Projects per year
Natural habitats contain dynamic elements, such as varying local illumination: can such features mitigate the salience of organism movement? Dynamic illumination is particularly prevalent in coral reefs, where patterns known as ‘water caustics’ play chaotically in the shallows. In behavioural experiments with a wild-caught reef fish, the Picasso triggerfish (Rhinecanthus aculeatus), we demonstrate that the presence of dynamic water caustics negatively affects the detection of moving prey items, as measured by attack latency, relative to static water caustic controls. Manipulating two further features of water caustics (sharpness and scale) implies that the masking effect should be most effective in shallow water: scenes with fine scale and sharp water caustics induce the longest attack latencies. Due to the direct impact upon foraging efficiency, we expect the presence of dynamic water caustics to influence decisions about habitat choice and foraging by wild prey and predators.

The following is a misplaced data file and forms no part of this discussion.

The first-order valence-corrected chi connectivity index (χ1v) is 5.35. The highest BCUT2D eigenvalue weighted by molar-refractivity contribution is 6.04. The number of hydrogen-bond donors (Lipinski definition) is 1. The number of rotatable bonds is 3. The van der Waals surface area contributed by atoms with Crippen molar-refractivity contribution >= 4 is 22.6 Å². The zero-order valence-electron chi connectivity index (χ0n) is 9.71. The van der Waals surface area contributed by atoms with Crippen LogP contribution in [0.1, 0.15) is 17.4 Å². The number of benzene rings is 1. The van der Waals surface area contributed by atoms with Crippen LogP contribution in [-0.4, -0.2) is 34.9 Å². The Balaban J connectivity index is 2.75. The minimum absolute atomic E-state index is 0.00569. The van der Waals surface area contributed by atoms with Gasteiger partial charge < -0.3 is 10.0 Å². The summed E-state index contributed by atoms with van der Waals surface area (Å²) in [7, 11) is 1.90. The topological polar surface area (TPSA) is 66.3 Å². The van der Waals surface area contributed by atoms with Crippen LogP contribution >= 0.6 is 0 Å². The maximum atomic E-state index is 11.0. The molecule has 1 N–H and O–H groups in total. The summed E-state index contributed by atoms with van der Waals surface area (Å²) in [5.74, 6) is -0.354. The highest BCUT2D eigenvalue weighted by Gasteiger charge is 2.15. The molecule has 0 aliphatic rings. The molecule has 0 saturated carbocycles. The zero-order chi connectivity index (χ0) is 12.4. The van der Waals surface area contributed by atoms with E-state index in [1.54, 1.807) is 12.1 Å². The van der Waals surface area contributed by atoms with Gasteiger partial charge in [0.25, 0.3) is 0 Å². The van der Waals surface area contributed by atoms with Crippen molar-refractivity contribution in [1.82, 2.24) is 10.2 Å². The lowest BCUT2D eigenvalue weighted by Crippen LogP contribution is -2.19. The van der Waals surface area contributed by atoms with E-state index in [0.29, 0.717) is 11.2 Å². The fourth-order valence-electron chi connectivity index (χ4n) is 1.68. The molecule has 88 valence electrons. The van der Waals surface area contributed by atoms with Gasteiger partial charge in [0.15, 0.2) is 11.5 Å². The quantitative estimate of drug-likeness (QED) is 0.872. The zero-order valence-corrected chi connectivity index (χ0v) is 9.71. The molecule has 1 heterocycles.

|Number of pages||7|
|Journal||Proceedings of the Royal Society B: Biological Sciences|
|Publication status||Published - 1 Apr 2020|
- Cognitive Science
- Visual Perception
- dynamic illumination
- motion camouflage
- signal masking
- water caustics
FingerprintDive into the research topics of 'Underwater caustics disrupt prey detection by a reef fish'. Together they form a unique fingerprint.